Neuronal Soluble Fas Ligand Drives M1-Microglia Polarization after Cerebral Ischemia

This study explored sFasL expression in neurons and the potential role of neuronal sFasL in modulating the microglial phenotypes.

In vivo, middle cerebral artery occlusion (MCAO) was induced in both FasL-mutant (gld) and wild-type (wt) mice. In vitro, primary cortical neuron or microglia or coculture from wt/gld mice was subjected to oxygen glucose deprivation (OGD). sFasL level in the supernatant was evaluated by ELISA. Neuronal-conditioned medium (NCM) or exogenous sFasL was applied to primary microglia with or without FasL neutralizing antibody. Protein expression of JAK2/STAT3 and NF-κB pathways were determined by Western blot. The effect of microglia phenotype from wt/gld mice on the fate of ischemic neurons was further elucidated.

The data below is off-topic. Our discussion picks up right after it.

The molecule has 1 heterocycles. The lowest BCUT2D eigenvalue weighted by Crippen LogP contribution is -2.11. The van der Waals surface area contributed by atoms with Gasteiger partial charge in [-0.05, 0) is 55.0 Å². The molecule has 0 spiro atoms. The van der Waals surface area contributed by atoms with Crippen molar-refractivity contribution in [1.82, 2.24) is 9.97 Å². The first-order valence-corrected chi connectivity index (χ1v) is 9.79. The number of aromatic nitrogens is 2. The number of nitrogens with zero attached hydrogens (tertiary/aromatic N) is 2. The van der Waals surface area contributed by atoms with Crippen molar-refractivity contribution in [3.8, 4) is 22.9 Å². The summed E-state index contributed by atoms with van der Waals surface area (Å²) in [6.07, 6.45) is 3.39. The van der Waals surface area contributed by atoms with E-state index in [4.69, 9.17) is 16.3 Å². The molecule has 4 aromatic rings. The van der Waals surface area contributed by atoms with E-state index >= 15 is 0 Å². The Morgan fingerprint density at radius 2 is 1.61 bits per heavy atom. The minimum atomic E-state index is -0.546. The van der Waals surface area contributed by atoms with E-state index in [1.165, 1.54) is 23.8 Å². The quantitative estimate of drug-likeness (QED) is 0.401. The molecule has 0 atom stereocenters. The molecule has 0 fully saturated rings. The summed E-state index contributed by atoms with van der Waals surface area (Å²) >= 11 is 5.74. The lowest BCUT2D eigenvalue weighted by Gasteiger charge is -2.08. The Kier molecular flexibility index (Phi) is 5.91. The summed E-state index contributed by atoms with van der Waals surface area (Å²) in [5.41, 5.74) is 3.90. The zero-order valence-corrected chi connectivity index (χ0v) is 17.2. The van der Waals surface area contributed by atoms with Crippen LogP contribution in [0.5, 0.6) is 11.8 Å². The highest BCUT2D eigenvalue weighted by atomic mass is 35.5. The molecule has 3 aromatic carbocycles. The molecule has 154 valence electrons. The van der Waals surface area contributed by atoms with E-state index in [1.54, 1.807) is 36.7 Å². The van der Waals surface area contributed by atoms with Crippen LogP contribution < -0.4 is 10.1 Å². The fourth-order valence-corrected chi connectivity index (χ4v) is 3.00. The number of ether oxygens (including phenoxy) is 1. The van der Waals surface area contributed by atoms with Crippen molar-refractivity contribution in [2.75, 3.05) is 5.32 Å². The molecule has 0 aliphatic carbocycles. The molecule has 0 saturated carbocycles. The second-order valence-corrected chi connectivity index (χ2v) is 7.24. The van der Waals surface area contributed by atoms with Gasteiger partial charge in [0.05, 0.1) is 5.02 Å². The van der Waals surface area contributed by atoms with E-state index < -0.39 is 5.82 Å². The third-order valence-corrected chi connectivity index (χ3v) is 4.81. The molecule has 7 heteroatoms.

In vivo, compared with wild-type mice, M1 markers (CD16, CD32 and iNOS) were attenuated in gld mice after MCAO. In vitro, post-OGD neuron released more sFasL. Both post-OGD NCM and exogenous sFasL could trigger M1-microglial polarization. However, this M1 phenotype shift was partially blocked by utilization of FasL neutralizing antibody or gld NCM. Consistently, JAK2/STAT3 and NF-κB signal pathways were both activated in microglia after exogenous sFasL treatment. Compared with wild-type mice, M1-conditioned medium prepared from gld mice protected neuron against OGD injury.

Ischemic neurons release sFasL, which contributes to M1-microglial polarization. The underlying mechanisms may involve the activation of JAK2/STAT3 and NF-κB signaling pathways.

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